All About Estates

Category: Spouse

Total 43 Posts

Of Love, Resulting Trusts, Matrimonial Homes and Fenlon Falls

The gratuitous transfer of property from a parent to an adult, capable child may result in a resulting trust.

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Constructive Trust and Proprietary Estoppel – Built With Your Own Hands

Families often fall into patterns and routines; they are comfortable, stable, and predictable. They can also give rise to legal rights over land. The extent and enforceability of those rights will be put to the test following death or divorce. Such was the case in Tomek v Zabukovec, 2020 ONSC…

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Low- Interest Environment: Time To Take Advantage Again.

In past blogs, we discussed income splitting arrangements available to individuals who wish to loan funds to his/her lower income spouse or adult child, or in the case of minor children, a discretionary family trust. Such loans would be used to invest in income producing properties such as marketable securities,…

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Home Buyer’s Plan and Disabled Family Member

In a recent blog, I wrote about the availability of Home Buyer’s Plan (HBP) to an individual after the death of her spouse who purchased the matrimonial home. In a recent Technical Interpretation (2019-0819671E5, D. Odubella), the Canada Revenue Agency (CRA) was asked by a taxpayer to review the availability…

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Actions Have Consequences – They May Sever Joint Tenancy

Leaving aside other means of severance, including that which occurs on bankruptcy or by judicial sale, there are three main ways to sever a joint tenancy: Unilaterally acting on one’s own share, such as selling or encumbering it; A mutual agreement between the co-owners to sever the joint tenancy; and…

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Clash of the Limitation Periods

The Limitations Act, 2002, SO 2002, c 24, Sch B, brought order and clarity to limitation periods in Ontario. However, the Limitations Act did not displace all existing limitation periods established by statute. The Limitations Act carves out several exceptions, including the Real Property Limitations Act, RSO 1990, c L.15…

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When is a Dividend Not a Dividend?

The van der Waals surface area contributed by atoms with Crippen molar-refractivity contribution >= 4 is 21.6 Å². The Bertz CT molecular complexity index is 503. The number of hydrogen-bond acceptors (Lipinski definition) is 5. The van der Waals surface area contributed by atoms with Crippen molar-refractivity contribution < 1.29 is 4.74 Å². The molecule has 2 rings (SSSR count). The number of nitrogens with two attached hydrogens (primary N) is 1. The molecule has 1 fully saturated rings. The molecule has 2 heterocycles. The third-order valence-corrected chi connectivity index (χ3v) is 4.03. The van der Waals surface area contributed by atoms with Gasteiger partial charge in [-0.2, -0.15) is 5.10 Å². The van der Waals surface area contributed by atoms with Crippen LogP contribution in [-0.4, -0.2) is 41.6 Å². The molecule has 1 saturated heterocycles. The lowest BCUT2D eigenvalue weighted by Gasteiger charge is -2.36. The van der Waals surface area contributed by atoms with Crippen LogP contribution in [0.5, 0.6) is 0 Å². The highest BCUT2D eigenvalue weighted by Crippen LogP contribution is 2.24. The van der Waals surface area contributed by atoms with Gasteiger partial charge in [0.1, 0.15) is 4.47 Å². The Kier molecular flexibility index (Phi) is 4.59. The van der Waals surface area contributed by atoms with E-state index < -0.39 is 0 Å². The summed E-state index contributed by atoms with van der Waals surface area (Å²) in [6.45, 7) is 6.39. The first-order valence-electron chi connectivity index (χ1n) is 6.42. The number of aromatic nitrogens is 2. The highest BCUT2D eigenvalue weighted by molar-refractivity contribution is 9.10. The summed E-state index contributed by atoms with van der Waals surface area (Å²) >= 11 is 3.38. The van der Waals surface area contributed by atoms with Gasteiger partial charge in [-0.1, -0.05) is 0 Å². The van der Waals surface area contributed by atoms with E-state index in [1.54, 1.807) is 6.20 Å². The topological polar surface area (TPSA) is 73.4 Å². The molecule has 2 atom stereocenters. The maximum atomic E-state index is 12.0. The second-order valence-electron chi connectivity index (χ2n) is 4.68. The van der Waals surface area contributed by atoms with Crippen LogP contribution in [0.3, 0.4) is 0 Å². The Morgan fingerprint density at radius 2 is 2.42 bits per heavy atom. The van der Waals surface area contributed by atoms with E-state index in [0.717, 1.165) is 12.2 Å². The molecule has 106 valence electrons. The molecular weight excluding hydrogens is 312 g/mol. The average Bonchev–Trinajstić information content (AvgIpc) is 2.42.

In Trower v. the Queen, 2019 TCC 77, the Company was privately held by the taxpayer and her spouse (49% and 51% respectively) until the taxpayer ceased to be shareholder in the Fall of 2016, pursuant to a separation agreement between the spouses. The company prepared and filed a T5…

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“Death be not proud, though some have called thee mighty and dreadful, for thou are not so…” – John Donne

It is never easy when a loved one dies. Only adding to one’s grief is the fact that the administrative tasks to deal with a death can be complicated. There is any number of loose-ends to address and specific steps to take to bring finality to a life well-lived.

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Trustee’s Personal Liability – It Could Go on for Years!

Take the case of Estate of Ronald Alfred Craymer v Hayward et al, 2019 ONSC 4600, The Craymers were married in the 1980’s. It was a second marriage for Mrs. Craymer and a fourth marriage for Mr. Craymer. At the time of their marriage, Mrs. Craymer had three adult children…

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When Spouses “Separate” Due to Changing Medical Needs

This blog was written by Christina Papadopoulos, student-at-law at de VRIES LITIGATION LLP. How does a physical separation caused by the admission of one spouse into a long-term care facility impact the interpretation of a will? This was the question posed to the Ontario Superior Court of Justice in Stuart…

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